Electro-osmotic micro pump collaboration

21st February 2013

Microfluidics company Dolomite has announced that it is collaborating with Japanese technology company Nano Fusion Technologies (NFT), in the application of electro-osmotic micro pump technology for use in microfluidic applications.

This collaboration will enable the development of very small scale pumping.

Microfluidics, a technology also known as ‘lab on a chip', is an exciting new field of science and engineering that enables very small-scale fluid control and analysis, allowing instrument manufacturers to develop smaller, more cost-effective and more powerful systems.

With lab-on-a-chip technology, entire complex chemical management and analysis systems are created in a microfluidic chip and interfaced with, for example, electronic and optical detection systems.

"There is no doubt that microfluidics is starting to revolutionise instrument design," said Dr Gillian Davis, Regional Sales Manager for Dolomite. "The considerable benefits of microfluidic chips are now widely understood but the challenge remains in how we integrate them into complete systems. In this respect, the NFT technology is very exciting for our industry. This micro pump technology has a very small footprint and no moving parts, so is ideal for handheld and portable systems. In addition to this, it offers a very smooth flow, precise control and is capable of very low delivery volumes; making it ideal for clinical diagnostics, drug delivery and drug discovery applications."

The micro pump is operated by applying a DC voltage and can also be controlled using a PWM (Pulse Width Modulated) signal to deliver variable flow rates for specific delivery requirements. The Dolomite/NFT solution also uses a specially developed porous material within the pump that enables the device to deliver at pressures of more than 100 kPa. Although the working liquid for optimum use of the pump is de-ionised water, using indirect pumping methods, the micro electro-osmotic pump can be used with any liquid.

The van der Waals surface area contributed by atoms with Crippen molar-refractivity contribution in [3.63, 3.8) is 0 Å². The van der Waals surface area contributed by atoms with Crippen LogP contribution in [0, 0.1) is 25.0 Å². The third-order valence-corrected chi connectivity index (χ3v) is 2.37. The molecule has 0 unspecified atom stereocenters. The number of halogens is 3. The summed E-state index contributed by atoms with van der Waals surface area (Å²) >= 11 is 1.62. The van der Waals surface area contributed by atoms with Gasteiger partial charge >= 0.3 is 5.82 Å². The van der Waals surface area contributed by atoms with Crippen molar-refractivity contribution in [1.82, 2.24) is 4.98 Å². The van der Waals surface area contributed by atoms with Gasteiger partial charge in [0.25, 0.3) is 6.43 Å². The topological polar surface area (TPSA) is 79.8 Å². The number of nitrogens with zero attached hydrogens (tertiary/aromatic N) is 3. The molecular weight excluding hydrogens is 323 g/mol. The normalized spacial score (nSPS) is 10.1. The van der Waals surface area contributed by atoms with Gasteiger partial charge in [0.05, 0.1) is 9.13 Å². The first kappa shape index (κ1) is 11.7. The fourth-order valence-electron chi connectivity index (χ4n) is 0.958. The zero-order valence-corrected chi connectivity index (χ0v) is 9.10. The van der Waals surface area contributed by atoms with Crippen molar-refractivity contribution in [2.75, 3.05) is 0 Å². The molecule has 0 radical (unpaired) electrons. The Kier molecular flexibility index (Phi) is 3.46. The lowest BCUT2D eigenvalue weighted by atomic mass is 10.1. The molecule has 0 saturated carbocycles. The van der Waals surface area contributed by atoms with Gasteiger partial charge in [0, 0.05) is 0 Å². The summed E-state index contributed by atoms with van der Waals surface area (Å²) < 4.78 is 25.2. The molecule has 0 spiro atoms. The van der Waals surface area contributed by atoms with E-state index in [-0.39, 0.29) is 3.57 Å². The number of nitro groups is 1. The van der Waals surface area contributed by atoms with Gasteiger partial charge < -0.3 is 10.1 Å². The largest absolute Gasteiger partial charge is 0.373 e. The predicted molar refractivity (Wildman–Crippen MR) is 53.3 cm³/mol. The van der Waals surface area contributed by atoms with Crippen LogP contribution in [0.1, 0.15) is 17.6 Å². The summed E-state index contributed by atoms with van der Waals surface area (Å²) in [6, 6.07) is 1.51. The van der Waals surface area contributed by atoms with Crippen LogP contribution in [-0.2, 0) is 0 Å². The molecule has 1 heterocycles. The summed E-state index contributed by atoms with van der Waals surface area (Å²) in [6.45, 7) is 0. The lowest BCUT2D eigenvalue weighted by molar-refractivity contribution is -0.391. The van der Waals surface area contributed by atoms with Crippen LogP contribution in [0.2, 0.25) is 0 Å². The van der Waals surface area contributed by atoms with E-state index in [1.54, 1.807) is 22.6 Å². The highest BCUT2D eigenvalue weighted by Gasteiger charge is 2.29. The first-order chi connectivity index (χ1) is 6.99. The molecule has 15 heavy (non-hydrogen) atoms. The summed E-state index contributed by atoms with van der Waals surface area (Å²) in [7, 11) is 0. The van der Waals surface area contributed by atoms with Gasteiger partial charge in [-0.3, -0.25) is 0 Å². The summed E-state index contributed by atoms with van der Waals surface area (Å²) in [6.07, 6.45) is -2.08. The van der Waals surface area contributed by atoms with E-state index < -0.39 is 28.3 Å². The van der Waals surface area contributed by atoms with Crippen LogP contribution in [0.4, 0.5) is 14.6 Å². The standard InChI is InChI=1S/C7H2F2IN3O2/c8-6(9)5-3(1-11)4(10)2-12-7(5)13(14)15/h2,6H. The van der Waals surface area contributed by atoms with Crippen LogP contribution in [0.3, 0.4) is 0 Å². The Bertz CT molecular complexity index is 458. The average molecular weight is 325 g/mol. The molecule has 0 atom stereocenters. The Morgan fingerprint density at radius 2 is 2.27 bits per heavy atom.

The micro pump can also be supplied with a power source and a flow sensor to assist in the early development of a system. The power source allows variable voltages to be applied to the pump and the highly accurate flow sensor provides the necessary feedback for stable control. This system is then interfaced to a personal computer to enable control and analysis.

"The fact that this is a device intended for mounting on a PCB really does indicate the direction in which microfluidics is heading," said Gillian. "It's increasingly where chemistry meets electronics, and it's opening up a whole new generation of possibilities in instrument design. We are seeing enormous interest in our work, from all around the world. Microfluidics is very much an emerging technology that is now being adopted by scientists and engineers working on commercial projects."



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